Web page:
May 10, 1911

CON

Robert Laird Borden (Leader of the Official Opposition)

Conservative (1867-1942)

Mr. BORDEN (Halifax).

The first item is for steam service between Annapolis and English ports. That, I understand, is the continuation of an existing service; how frequent in the service?

Kir W1LFK1D LAUKiisK. me contractor for this service is the Acadia Steamship Company, Annapolis Royal. The steamships are: ' The Atlantis,' 704 tons net, 1.170 tons gross, ten knots ; ' The Kat-inka,' 702 tons net, 1,162 gross, ten knots; ' The Katie,' 034 tons net, l,U5h* gross, twelve knots; ' The Ada,' 639 tons net, 1,100 gross, ten knots. The contract calls for live voyages, $1,000 for each voyage.

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CON
LIB

Wilfrid Laurier (Prime Minister; President of the Privy Council)

Liberal

Sir WILFRID LAURIER.

The Acadia Steamship Company. The boats l nave just mentioned-' The Atlantis,' 'The Kat-inka,' ' The Katie,' and the 'Ada.'

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?

Air. CKUSBA@

Are they British boats?

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LIB

Wilfrid Laurier (Prime Minister; President of the Privy Council)

Liberal

Sir WILFRID LAURIER.

Yes.

Air. BORDEN (Halifax}. Is there any contro'i over the rates lor freight?

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LIB

Wilfrid Laurier (Prime Minister; President of the Privy Council)

Liberal

Sir WILFRID LAURIER.

Under all these subsidy contracts we have control ot rates

Mr. (JKOSJtJY. Who are the directors ot this company?

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LIB

Wilfrid Laurier (Prime Minister; President of the Privy Council)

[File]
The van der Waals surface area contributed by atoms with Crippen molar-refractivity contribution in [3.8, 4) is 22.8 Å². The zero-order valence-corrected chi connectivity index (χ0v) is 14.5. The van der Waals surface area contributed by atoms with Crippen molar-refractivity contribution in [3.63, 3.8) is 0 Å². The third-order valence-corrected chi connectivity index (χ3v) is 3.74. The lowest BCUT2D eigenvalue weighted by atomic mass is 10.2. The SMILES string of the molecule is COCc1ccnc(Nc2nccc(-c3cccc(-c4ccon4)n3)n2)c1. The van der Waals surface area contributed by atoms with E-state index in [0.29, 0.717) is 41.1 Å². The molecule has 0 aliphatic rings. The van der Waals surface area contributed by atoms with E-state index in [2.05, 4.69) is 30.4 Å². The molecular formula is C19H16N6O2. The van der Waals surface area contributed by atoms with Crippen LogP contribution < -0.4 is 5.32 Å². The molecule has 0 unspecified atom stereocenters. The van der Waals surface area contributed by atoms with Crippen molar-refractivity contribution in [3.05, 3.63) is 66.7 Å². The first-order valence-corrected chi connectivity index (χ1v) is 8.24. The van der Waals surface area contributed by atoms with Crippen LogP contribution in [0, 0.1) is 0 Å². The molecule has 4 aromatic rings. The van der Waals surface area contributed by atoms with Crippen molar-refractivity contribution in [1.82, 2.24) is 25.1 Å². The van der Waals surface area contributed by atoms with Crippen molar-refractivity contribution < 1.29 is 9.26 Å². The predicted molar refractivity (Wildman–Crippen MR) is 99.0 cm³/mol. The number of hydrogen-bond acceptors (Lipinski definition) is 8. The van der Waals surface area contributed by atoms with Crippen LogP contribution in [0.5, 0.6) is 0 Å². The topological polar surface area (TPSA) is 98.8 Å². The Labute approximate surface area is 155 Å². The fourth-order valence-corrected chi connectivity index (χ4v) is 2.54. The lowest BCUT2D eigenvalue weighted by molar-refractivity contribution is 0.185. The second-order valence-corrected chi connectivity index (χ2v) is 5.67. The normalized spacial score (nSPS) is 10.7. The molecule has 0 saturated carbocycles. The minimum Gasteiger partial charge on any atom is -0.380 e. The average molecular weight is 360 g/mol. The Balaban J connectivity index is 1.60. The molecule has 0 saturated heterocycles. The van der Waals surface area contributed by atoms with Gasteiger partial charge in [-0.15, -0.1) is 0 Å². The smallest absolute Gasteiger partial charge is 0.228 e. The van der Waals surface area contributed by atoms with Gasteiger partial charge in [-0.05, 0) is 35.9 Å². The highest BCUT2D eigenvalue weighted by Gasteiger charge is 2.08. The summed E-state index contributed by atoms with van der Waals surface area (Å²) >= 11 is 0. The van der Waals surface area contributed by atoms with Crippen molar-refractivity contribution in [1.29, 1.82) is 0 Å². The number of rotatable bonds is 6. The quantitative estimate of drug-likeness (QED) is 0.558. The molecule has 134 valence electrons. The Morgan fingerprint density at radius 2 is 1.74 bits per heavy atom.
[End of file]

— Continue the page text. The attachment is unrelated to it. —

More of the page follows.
Liberal

Sir WILFRID LAURIER.

I am sure l do not know. 1 have not that information at hand.

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LIB

Frederick William Borden (Minister of Militia and Defence)

Liberal

Mr. BORDEJN (Haiiiax).

1 suppose these boats are not htted up with cold storage accommodation.

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LIB

Wilfrid Laurier (Prime Minister; President of the Privy Council)

Liberal

Sir WILFRID LAURIER.

They have cooled air ventilation and fruit decks.

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CON

Robert Laird Borden (Leader of the Official Opposition)

Conservative (1867-1942)

Mr. BORDEN (Halifax).

Has the service been satisfactory?

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LIB

Wilfrid Laurier (Prime Minister; President of the Privy Council)

Liberal

Sir WILFRID LAURIER.

1 understand it has been fairly so. It has not been as frequent as it might have been.

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CON

Robert Laird Borden (Leader of the Official Opposition)

Conservative (1867-1942)

Mr. BOBDEJN (Halifax).

Have there been any complaints of the conditions ot cargo landed on the other side?

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LIB

Wilfrid Laurier (Prime Minister; President of the Privy Council)

Liberal

Sir WILFRID LAURIER.

les,' occasionally.

ffir. BORDEN (Halifax). Have they been investigated?

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LIB
LIB
LIB

Wilfrid Laurier (Prime Minister; President of the Privy Council)

Liberal

Sir WILFRID LAURIER.

Sometimes it has been found that the fault was with the company, and sometimes with tne snippers themselves-the fruit not very good when shipped. But the service has been fairly well performed.